How do you track your tandem straight without a rudder or skeg? Easy to do it solo, but tandem?
are much the same as solo, with the exception of immediate results. set up your turns earlier, J-stroke, sweeps, pry strokes, etc. I load ours a bit heavy to the rear, not much, so the front swings a little easier, nuetral in fast water. G
paddle on opposite sides
when you paddle at the same time on opposite sides in a tandem the forces that want to tun the canoe counteract each other, at least mostly. The stern paddler is closer to the stern then the bow paddler is to the bow so he/she has more leverage. The effect is that the stern paddler’s turning forces slightly overpowers that of the bow paddler. To correct you can either switch every few strokes or the stern paddler can use a corrective stroke like the j-stroke.
At least this is my interpretation. Any corrections to my physics are appreciated.
Get 2 solos.Or practice a lot.
It’s usually easier with the typical
16-17 foot lake tandem. The stern paddler uses the j-stroke to counteract his own tendency to turn the boat from the stern.
In highly rockered whitewater boats, tracking tandem may be harder than tracking solo, because the hull has only the weakest inclination to run straight, and any deviations in strokes from the bow or stern paddler can cause the boat to wander. However, once the hull is moving smartly, and the paddlers get in a settled rhythm, the boat may behave, somewhat. Takes a lot of practice.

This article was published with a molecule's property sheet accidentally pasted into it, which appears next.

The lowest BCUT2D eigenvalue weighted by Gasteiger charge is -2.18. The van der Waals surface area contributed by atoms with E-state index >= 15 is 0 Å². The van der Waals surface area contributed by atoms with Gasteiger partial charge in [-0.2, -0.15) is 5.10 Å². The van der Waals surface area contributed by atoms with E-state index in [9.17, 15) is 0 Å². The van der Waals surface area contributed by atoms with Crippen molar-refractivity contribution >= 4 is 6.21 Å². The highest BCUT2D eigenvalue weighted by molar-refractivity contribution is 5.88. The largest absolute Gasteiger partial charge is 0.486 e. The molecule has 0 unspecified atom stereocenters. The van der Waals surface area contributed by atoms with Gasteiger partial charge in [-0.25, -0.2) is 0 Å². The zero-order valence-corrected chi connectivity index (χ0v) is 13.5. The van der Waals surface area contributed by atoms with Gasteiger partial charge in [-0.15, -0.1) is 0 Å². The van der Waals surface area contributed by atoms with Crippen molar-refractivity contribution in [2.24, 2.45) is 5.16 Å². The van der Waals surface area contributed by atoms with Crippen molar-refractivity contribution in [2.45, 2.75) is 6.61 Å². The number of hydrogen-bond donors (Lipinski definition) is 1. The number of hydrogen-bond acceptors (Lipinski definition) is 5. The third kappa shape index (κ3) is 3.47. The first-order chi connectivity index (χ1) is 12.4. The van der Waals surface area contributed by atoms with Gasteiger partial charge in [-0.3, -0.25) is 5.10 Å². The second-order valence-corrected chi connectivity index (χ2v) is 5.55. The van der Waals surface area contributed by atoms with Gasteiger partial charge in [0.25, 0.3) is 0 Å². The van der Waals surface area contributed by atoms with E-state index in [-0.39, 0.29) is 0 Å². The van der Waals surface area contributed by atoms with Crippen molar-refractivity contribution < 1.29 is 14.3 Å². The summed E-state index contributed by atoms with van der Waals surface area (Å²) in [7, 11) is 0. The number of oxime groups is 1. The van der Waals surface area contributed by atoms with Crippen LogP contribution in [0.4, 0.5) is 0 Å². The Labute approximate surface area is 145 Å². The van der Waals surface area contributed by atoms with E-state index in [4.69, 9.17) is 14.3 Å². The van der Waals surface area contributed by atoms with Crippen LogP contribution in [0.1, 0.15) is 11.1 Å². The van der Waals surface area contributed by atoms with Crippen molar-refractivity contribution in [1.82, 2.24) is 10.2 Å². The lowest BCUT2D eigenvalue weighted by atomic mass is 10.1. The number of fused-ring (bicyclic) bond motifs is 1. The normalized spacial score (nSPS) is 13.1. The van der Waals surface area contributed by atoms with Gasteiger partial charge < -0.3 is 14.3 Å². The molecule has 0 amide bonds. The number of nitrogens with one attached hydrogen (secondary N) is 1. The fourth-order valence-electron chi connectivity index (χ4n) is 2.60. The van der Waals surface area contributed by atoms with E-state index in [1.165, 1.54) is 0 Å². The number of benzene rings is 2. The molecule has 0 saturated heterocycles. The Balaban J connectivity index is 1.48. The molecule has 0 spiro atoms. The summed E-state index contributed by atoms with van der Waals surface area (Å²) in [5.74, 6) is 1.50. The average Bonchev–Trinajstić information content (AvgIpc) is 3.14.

In a comparison between tandem and solo canoes, what makes you think that it easy (or easier!) to make a solo canoe go straight?
yes, tandem is easier …
It is far, far easier to go straight in a tandem as bow and stern paddlers usually paddle on opposite sides, thus counter-acting each paddlers turning moment.
So the question becomes, did you phrase your question correctly? Could you please clarify?
Your spouse can’t join you in a solo.
send me an email address and I’ll return a tandem priner. Sorry, can’t figuire how to attacg a word doc.
Basically: 1. opposite sides. 2. In cadence. 3. Switch as needed to steer. if a fourth thing can be remembered, stack your hands, the top hand over the shaft6 hand for a vertical shaft that reduced turning force. If a fifth thing can be remembered, start the stroke as far forward as possible, ending it at the knee when kneeling with a straight paddle, at the thigh when sitting with a bent.
There is some truth to it
In a solo, you correct your own strokes. You make judgment on how to correct and how much to correct without the complication from your partner’s strokes. It’s good to know that some find tandems are easier to keep straight. I am shopping for a tandem, so that is encouraging. My question is why canoes don’t have rudder or skeg. The hull of a canoe is nothing special - mostly flat bottom, some with a seam in the center.
>Any corrections to my physics are appreciated.
how about the solo paddler’s leverage than,
why is the solo paddler not going straight?